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Date: -- (:)
From: Brian Rogoff <bpr@b...>
Subject: Re: "Re: [Caml-list] A G'Caml question" + additional info
On Wed, 27 Jun 2001, Patrick M Doane wrote:
> On Mon, 25 Jun 2001, Jun Furuse wrote:
> >   We do not want to introduce the full open recursion to generic
> > values. You could add new type cases easily using the open recursion
> > and it should be helpful in some cases. But it can also introduce
> > heavy semantic confusion to our programs, since in the open recursion
> > the semantics of generic values could not be fixed until all modules 
> > are linked together. 
> 
> I agree that this could make programs more difficult to follow, but I
> think it is to be expected with generic programming these days.
> Also, isn't this kind of semantic confusion already present with using the
> object oriented system?
> 
> In the following example, writing definitions like MyProgram.print may get
> very tedious in practice.
> 
> module Int = struct
>   generic print = case int -> unit => print_int
> end
> 
> module String = struct
>   generic print = case string -> unit => print_string
> end
> 
> module List = struct
>   generic print =
>    case $a list -> unit => function [] -> () | x :: xs -> print x; print xs
> end
> 
> module MyProgram = struct
>   generic print = case
>   | include Int.print
>   | include String.print
>   | include List.print
>     (*  all other print functions to follow *)
> end

Actually, that doesn't look too bad to me. Once generics play well with
modules and functors (and classes and polymorphic variants :), support the 
include syntax Jun described, and are in the release (along with a safer
marshaling) I'll be very pleased

The real issue which open recursion would solve is if you had, say, a
recursive generic for printing lists recursively, one for doing arrays
recursively, and one for doing tuples (up to some fixed arity). Here's 
how you'd write it now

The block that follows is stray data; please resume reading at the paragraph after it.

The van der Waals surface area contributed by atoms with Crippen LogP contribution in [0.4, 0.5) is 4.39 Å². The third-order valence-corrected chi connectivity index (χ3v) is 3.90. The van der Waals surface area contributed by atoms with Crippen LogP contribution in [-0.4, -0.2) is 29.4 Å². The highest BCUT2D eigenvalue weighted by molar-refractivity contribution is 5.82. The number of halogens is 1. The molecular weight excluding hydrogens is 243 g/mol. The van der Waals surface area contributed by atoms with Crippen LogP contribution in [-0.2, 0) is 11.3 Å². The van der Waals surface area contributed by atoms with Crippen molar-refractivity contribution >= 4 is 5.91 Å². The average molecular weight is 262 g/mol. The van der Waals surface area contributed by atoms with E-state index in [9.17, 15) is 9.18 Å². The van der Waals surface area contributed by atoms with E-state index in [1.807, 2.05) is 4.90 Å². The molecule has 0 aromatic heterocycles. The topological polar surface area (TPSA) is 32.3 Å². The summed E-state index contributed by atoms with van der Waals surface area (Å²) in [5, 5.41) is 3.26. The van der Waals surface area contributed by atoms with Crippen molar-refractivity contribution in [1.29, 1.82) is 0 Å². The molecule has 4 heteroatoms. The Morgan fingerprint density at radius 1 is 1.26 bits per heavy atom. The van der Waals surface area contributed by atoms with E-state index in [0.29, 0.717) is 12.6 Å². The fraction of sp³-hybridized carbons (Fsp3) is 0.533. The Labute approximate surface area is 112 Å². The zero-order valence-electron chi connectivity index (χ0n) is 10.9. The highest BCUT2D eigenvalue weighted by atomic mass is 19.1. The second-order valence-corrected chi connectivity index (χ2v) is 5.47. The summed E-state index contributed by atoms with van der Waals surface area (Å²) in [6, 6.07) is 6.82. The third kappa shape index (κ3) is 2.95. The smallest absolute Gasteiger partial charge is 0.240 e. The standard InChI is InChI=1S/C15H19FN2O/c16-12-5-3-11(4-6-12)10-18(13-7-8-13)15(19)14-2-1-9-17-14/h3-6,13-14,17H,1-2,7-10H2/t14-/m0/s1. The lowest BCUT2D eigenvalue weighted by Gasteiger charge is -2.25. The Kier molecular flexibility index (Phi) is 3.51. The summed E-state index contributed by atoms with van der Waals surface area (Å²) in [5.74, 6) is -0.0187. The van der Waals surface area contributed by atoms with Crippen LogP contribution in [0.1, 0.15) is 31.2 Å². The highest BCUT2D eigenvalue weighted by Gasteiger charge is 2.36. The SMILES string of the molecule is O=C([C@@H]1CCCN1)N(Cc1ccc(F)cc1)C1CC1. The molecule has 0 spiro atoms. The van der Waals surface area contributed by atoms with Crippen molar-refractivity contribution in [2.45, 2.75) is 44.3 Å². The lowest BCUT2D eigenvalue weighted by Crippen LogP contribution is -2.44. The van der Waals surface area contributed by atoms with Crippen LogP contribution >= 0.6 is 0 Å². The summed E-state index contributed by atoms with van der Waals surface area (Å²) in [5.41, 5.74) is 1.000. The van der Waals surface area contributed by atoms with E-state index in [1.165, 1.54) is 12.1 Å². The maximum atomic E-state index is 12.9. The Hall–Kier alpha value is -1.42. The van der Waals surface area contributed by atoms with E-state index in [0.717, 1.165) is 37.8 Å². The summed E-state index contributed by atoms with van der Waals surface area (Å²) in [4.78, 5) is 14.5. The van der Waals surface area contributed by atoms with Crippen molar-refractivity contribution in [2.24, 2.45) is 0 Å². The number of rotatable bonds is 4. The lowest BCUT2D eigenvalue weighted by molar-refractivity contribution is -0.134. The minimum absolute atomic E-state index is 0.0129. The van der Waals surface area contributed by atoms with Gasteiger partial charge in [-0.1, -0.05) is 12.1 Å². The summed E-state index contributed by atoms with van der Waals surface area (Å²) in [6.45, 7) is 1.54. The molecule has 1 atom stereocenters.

generic print_basic = case 
    | int -> unit => print_int
    | float -> unit => print_float
    | char -> unit => print_char
    | string -> unit => print_string
    | bool -> unit => 
	(function true -> print_string "true" 
         |        _ -> print_string "false")

generic rec print_seq = case 
    (* print_tuple *)
    | $a * $b -> unit => fun (u,v) -> print_seq u; print_seq v
    | $a * $b * $c -> unit => 
        fun (u,v,w) -> print_seq u; print_seq v; print_seq w
    | $a * $b * $c * $d  -> unit => 
        fun (u,v,w,x) -> 
	  (print_seq u; print_seq v; print_seq w;print_seq x)
    | $a * $b * $c * $d * $e -> unit => 
        fun (u,v,w,x,y) -> 
	   (print_seq u; print_seq v; print_seq w;print_seq x;print_seq y)
    (* print_array *)
    | $a array -> unit => fun a -> Array.iter print_seq a
    (* print_list *)
    | $a list  -> unit => fun l -> List.iter print_seq l
    | $a -> unit => print_basic;;

note that this can print a lot of stuff because of recursion:

# print_seq (1,2);;
12- : unit = ()
# print_seq (1,(2,(3,(4,(5,(6,(7,(8,9))))))));;
123456789- : unit = ()
# print_seq (1,[|(2,3);(4,5);(6,7)|],"8",9.0);;
123456789- : unit = ()

but you can't break it into parts print_tuple, print_list, print_array 
and construct print_seq by composing them. Oh well, they still give a
much needed overloading and have lots of power to spare. 

> Given what is done with Haskell type classes and C++ templates, it seems
> more confusing to me to not support open recursion.  Any thoughts?  

They're really powerful. Once the design and implementation are more
stable, we'll see how important the lack of open recursion is. I think
it's more important to have human understandable error messages and
inferred types. I'm already looking forward to the merger with OCaml
proper. 

-- Brian


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